From 1949 comes an 8 minute long ‘Fugue on a Fragment of Chopin’, written to commemorate the centenary of Chopin’s death and based on the main motif from the F minor Ballade. This is given full textbook fugal treatment, complete with Busonian craftsmanship and erudition via eloquent pianistic layouts and exhaustive permutations of double note figurations. Yet there is something distinctly joyful, mischievous even, about the relentless contrapuntal display, and with the final Tarantella metamorphosis, the Graingeresque abandon and vivacity which is sensed beneath the surface earlier on really comes to the forefront. A remarkable achievement from the 21 year old composer.

One of the most important works to emerge from Stevenson by 1959 was the ‘Prelude, Fugue and Fantasy on themes from Busoni’s Doktor Faust’, a thirty minute long triptych after the manner of Cesar Franck which had started life as a Fantasy in its own right based on motifs from the opera. The Prelude and Fugue were added later and premiered by John Ogdon at the Manchester Arts Festival in 1959 before the work became the first Piano Concerto.

This final, orchestrated version stands as an example of the futility in attempting to differentiate between transcription and ‘original’ composition in Stevenson, so intricately entwined are the motifs of Busoni, the initial permutations and developmental solo piano offshoots of Stevenson, and his re-workings via instrumentation of material already distilled and pondered over to an intense degree. Particular mention should be made of a remarkable passage towards the end of the opening Prelude in which a master-stroke of motivic alchemy produces a quasi-march (repeated three times) with trumpets intoning a hugely significant twelve tone theme from the first Prologue of Doktor Faust (‘Clavis Astartis Magica’) whilst the piano quotes material from the ‘Credo’ section of Prologue two in the opera. The soloist is requested to hold the sustaining pedal down continuously for nearly fifty bars at slow speed, resulting in an overwhelming engulfment of sonority which is brought to a powerful climax with the entry of the full orchestra. In its totality, the Prelude, Fugue and Fantasy/First Piano Concerto makes a remarkably powerful, darkly brooding impression. Die-hard Busonians will note and savour all the manifold references, asides, permutations and extensions, whilst those ignorant of Doktor Faust can still embrace the sense of epic drama and pathos purely on its own terms.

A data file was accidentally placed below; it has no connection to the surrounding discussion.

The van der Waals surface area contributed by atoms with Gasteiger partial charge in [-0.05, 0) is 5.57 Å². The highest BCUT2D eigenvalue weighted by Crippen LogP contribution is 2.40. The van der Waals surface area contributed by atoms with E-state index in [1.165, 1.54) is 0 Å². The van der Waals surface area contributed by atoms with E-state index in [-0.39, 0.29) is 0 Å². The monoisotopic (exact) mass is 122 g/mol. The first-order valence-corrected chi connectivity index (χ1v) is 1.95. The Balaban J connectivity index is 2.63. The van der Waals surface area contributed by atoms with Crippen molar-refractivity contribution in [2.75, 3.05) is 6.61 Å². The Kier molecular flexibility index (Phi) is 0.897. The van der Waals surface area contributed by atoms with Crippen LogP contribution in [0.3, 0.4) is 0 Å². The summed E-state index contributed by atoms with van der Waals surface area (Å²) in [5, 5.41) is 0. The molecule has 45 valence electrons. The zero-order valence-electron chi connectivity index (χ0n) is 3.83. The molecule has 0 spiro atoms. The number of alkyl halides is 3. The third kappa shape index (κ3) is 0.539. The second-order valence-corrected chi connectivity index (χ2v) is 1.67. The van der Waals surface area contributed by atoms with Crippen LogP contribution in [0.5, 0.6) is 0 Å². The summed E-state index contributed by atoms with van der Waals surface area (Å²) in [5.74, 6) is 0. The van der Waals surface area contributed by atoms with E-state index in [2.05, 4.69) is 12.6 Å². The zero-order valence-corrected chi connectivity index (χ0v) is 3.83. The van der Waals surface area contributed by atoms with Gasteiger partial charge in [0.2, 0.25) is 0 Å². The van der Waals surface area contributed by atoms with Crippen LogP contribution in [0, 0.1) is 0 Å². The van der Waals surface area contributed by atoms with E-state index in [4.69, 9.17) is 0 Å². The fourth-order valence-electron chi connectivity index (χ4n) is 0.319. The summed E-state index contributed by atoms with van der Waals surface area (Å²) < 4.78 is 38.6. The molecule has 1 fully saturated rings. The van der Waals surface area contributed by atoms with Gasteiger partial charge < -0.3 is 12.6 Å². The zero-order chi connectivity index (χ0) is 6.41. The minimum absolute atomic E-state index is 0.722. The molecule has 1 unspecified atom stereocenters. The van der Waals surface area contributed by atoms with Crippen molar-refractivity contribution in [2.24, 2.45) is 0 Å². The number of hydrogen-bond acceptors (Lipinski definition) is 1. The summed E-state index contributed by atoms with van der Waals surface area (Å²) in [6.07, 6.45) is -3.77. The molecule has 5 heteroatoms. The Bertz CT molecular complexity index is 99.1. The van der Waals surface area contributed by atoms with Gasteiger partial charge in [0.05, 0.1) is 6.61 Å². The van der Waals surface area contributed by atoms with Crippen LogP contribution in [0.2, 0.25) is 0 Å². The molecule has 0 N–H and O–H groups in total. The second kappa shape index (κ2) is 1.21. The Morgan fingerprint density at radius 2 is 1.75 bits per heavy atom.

Stevenson has described his aforementoned eighty minute long marathon ‘Passacaglia on DSCH’ for solo piano as his own ‘Diabelli’ Variations, whilst Walton wrote ‘Very many thanks indeed for the records of your Passacaglia. I have now played it through for the 4th time. It is really tremendous-magnificent. I cannot remember having been so excited by a new work for a very long time. It is in the line of such great, but comparatively neglected works as Busoni’s Fantasia Contrappuntistica, and he I am certain would have been among the first to acclaim this work.’

The ‘Passacaglia’ is a text book example of the genre in the sense that the four note motif D, E flat, C and B natural (Shostakovich’s signature) is extended into a seven bar phrase and strictly repeated throughout the eighty minute span of the composition. That the work triumphantly succeeds without sounding atall repetitive is testament to the extraordinary imagination and vision behind its creation. In fact the listener quite early on ceases to be ‘aware’ of the DSCH figure such is the range of mood, characterisation and pianism on offer. In fact, what we have here is an encyclopaedia work, a testament which encompasses virtually everything which the composer knows in one gigantic sweeping whole. The massive triptych which is DSCH includes passages which can be mastered by Grade 5 pianists on the one hand, and other sections which require the most advanced virtuoso techniques. Electronic effects, sections which evoke african drumming, and a final massive fugal section in which DSCH is mixed with BACH , DSCH and a new vibrantly playful fugal motif are as memorable as the quietly wistful pibroch lament, the baroque suite, sonata-allegro, catalogue of double note ‘exercises’ hindu raga scale patterns, chopinesque nocturne and polonaise, etc,etc. It is interesting to note that recently the work has been performed without break as a kind of pianistic ‘relay race’ by half a dozen young artists during a special Ronald Stevenson festival weekend, and also that the composer continues to refine and add new ideas to it, viewing the work 40 years on as still very much a kinetic experience to be re-developed and re-thought as time passes.

Passacaglia clearly marked an enormous watershed in Stevenson’s work, and was followed in the 1960s by the remarkable transcriptions of Francis George Scott Songs, a labour of love which in their entirety presents the entire pantheon of pianistic skills on a most lyrical canvas. There followed an intense interest in ‘World Music’ (an extension of the Graingeresque ideal) which led to the large-scale Second Piano Concerto of 1972 as well as the ‘Gypsy’ Violin Concerto. The 1980s saw more concentrated attention on chamber music, with especially impressive achievements coming directly from Celtic material and folksong. To this period also comes ‘Beltane Bonfire’, (1990) complete with central Busonian- inspired Fugue, quotations from the Trial by Fire in the Magic Flute, Pentatonic Melody, Dance Rhythm and pianistic challenges aplenty. The title refers to the Celtic May Day and the custom of lighting two fires close together, between which men and cattle were driven to ward off disease and promote health. The result is 8 and a half minutes of joyful imagination, colour and vision.


See also ‘News’ on page for details of ‘Ronald Stevenson: A Celebration’, the three day festival at St. Johns Smith Square, London from April 11-13 2008 which will feature music by Stevenson and composers who have influenced him.

The Ronald Stevenson Society’s address is: 3 Chamberlain Road Edinburgh. EH10 4DL E mail: